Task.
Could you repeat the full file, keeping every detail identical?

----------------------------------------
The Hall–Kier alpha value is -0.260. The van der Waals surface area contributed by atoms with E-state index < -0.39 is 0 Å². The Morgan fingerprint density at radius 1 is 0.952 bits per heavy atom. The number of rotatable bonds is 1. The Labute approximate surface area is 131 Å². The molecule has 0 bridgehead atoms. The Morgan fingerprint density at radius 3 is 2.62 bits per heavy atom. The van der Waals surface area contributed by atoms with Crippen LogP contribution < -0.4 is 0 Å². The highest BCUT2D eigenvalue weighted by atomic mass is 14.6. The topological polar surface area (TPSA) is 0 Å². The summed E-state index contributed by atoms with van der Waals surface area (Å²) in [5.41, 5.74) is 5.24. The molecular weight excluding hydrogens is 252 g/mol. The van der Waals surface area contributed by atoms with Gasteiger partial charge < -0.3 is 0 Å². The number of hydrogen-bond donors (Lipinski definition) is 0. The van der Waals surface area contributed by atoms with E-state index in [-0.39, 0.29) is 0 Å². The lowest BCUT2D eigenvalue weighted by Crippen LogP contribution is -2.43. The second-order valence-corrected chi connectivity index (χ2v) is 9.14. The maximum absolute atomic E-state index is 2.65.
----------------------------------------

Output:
The Hall–Kier alpha value is -0.260. The van der Waals surface area contributed by atoms with E-state index < -0.39 is 0 Å². The Morgan fingerprint density at radius 1 is 0.952 bits per heavy atom. The number of rotatable bonds is 1. The Labute approximate surface area is 131 Å². The molecule has 0 bridgehead atoms. The Morgan fingerprint density at radius 3 is 2.62 bits per heavy atom. The van der Waals surface area contributed by atoms with Crippen LogP contribution < -0.4 is 0 Å². The highest BCUT2D eigenvalue weighted by atomic mass is 14.6. The topological polar surface area (TPSA) is 0 Å². The summed E-state index contributed by atoms with van der Waals surface area (Å²) in [5.41, 5.74) is 5.24. The molecular weight excluding hydrogens is 252 g/mol. The van der Waals surface area contributed by atoms with Gasteiger partial charge < -0.3 is 0 Å². The number of hydrogen-bond donors (Lipinski definition) is 0. The van der Waals surface area contributed by atoms with E-state index in [-0.39, 0.29) is 0 Å². The lowest BCUT2D eigenvalue weighted by Crippen LogP contribution is -2.43. The second-order valence-corrected chi connectivity index (χ2v) is 9.14. The maximum absolute atomic E-state index is 2.65.